Judges are key in constitution making

In most cases constitution making process cannot be completed without some involvement from judges. Have African judges so far realised the importance of building strong constitutional governance, Sofie Baker Djoumessi Kenfack, International Relations Institute of Cameroon questions? In her talk she looks at the responsibility of the judge in the development of constitutional governance in Africa.

 She points out that there are two dimensions to the rule of law: formal (respect for the rule of law by state authorities) and substantive (effective guarantees of fundamental rights). According to her, both must be included in a constitution to ensure constitutional governance.

She states that the latter is often ignored in Africa, but might change with the adoption of the African Charter on democracy, elections and governance. Democracy cannot effectively exist without an independent judge in charge of guaranteeing compliance with constitutional norms and values.

Pierrette Essama Mekongo, a lecturer at University of Yaounde II, will also present a paper titled: Constitution making- A never ending process? This is an enquiry into the constant amendments to the Cameroonian constitution. She states that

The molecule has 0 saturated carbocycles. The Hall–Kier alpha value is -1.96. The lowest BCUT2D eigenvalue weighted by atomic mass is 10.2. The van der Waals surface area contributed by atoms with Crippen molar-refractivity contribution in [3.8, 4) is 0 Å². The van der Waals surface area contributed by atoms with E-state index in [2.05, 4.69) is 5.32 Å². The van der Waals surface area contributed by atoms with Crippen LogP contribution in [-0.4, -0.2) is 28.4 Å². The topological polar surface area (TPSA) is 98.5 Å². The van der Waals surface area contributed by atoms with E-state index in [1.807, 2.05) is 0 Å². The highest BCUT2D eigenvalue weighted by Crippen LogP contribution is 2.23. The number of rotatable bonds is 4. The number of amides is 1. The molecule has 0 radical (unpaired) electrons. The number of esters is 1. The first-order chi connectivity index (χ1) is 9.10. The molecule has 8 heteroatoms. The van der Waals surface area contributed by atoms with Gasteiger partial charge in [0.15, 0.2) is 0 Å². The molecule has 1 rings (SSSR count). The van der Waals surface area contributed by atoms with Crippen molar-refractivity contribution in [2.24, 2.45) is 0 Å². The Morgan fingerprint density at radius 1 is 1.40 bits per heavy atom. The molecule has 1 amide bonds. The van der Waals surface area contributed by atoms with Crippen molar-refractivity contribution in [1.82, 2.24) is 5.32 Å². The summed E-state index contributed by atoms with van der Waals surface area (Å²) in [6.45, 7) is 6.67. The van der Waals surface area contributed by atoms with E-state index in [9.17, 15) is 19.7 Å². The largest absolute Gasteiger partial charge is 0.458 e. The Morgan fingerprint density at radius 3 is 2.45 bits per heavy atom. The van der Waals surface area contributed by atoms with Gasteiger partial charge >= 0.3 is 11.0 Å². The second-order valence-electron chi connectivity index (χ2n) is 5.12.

Cameroon became independent in 1960 and underwent the reunification process in 1961 following its appointment between England and France in 1914. First constitution replaced in 1961. Second constitution made Cameroon a Federal State composed of 2 states - reversed in 1972 was made Unitary State with a third Constitution.

She says this raises the question as to whether the constitution-making process may be a continuous exercise. Therefore this paper aims at uncovering the dynamics of the frequent constitutional amendments in Cameroon within the broader African context.

These two will be one of the many speakers from across Africa will deliver their insightful and thought provoking papers during the Constitution-Building Conference which will take place on tomorrow in Cape Town. These range of speakers comes from countries like Uganda, Zimbabwe, Cameroon, Nigeria, Ethiopia, Kenya as well South Africa just to mention a few.

This insightful session will be broadcast live HERE on the day of the conference at 1330hrs-UTC (1230hrs-GMT). Please visit our website, follow @UWC_CLC and like our Facebook Page: Community Law Centre. The participants are encouraged to use the #ConstitutionAfrica on both Facebook and Twitter to be part of this interesting conversation.